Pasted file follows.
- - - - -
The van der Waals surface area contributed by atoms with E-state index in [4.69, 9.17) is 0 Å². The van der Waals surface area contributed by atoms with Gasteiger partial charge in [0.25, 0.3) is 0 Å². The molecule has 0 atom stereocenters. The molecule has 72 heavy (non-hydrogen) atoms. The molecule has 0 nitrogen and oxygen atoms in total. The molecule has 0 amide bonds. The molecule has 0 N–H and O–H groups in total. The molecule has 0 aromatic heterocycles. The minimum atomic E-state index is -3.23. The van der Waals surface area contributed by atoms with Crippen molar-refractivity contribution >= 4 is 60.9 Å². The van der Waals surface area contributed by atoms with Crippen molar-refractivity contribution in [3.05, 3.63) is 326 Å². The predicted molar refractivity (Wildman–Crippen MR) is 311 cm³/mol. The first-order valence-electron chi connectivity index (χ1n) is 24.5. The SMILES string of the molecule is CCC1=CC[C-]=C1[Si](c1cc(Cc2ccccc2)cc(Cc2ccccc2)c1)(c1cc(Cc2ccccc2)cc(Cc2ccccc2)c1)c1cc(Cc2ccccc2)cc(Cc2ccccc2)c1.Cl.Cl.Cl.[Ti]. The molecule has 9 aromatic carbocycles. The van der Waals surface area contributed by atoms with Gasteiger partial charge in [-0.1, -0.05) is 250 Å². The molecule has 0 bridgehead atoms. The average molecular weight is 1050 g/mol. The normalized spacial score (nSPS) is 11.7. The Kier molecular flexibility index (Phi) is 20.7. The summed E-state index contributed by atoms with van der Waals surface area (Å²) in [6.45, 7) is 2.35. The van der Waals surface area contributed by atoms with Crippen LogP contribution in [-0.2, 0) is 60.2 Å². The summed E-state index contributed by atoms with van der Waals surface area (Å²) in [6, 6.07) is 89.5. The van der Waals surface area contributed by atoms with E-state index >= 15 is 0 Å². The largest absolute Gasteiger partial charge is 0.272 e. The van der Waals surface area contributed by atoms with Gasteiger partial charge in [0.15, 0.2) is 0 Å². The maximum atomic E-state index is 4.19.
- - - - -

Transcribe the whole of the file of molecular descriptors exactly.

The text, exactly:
The van der Waals surface area contributed by atoms with E-state index in [4.69, 9.17) is 0 Å². The van der Waals surface area contributed by atoms with Gasteiger partial charge in [0.25, 0.3) is 0 Å². The molecule has 0 atom stereocenters. The molecule has 72 heavy (non-hydrogen) atoms. The molecule has 0 nitrogen and oxygen atoms in total. The molecule has 0 amide bonds. The molecule has 0 N–H and O–H groups in total. The molecule has 0 aromatic heterocycles. The minimum atomic E-state index is -3.23. The van der Waals surface area contributed by atoms with Crippen molar-refractivity contribution >= 4 is 60.9 Å². The van der Waals surface area contributed by atoms with Crippen molar-refractivity contribution in [3.05, 3.63) is 326 Å². The predicted molar refractivity (Wildman–Crippen MR) is 311 cm³/mol. The first-order valence-electron chi connectivity index (χ1n) is 24.5. The SMILES string of the molecule is CCC1=CC[C-]=C1[Si](c1cc(Cc2ccccc2)cc(Cc2ccccc2)c1)(c1cc(Cc2ccccc2)cc(Cc2ccccc2)c1)c1cc(Cc2ccccc2)cc(Cc2ccccc2)c1.Cl.Cl.Cl.[Ti]. The molecule has 9 aromatic carbocycles. The van der Waals surface area contributed by atoms with Gasteiger partial charge in [-0.1, -0.05) is 250 Å². The molecule has 0 bridgehead atoms. The average molecular weight is 1050 g/mol. The normalized spacial score (nSPS) is 11.7. The Kier molecular flexibility index (Phi) is 20.7. The summed E-state index contributed by atoms with van der Waals surface area (Å²) in [6.45, 7) is 2.35. The van der Waals surface area contributed by atoms with Crippen LogP contribution in [-0.2, 0) is 60.2 Å². The summed E-state index contributed by atoms with van der Waals surface area (Å²) in [6, 6.07) is 89.5. The van der Waals surface area contributed by atoms with E-state index >= 15 is 0 Å². The largest absolute Gasteiger partial charge is 0.272 e. The van der Waals surface area contributed by atoms with Gasteiger partial charge in [0.15, 0.2) is 0 Å². The maximum atomic E-state index is 4.19.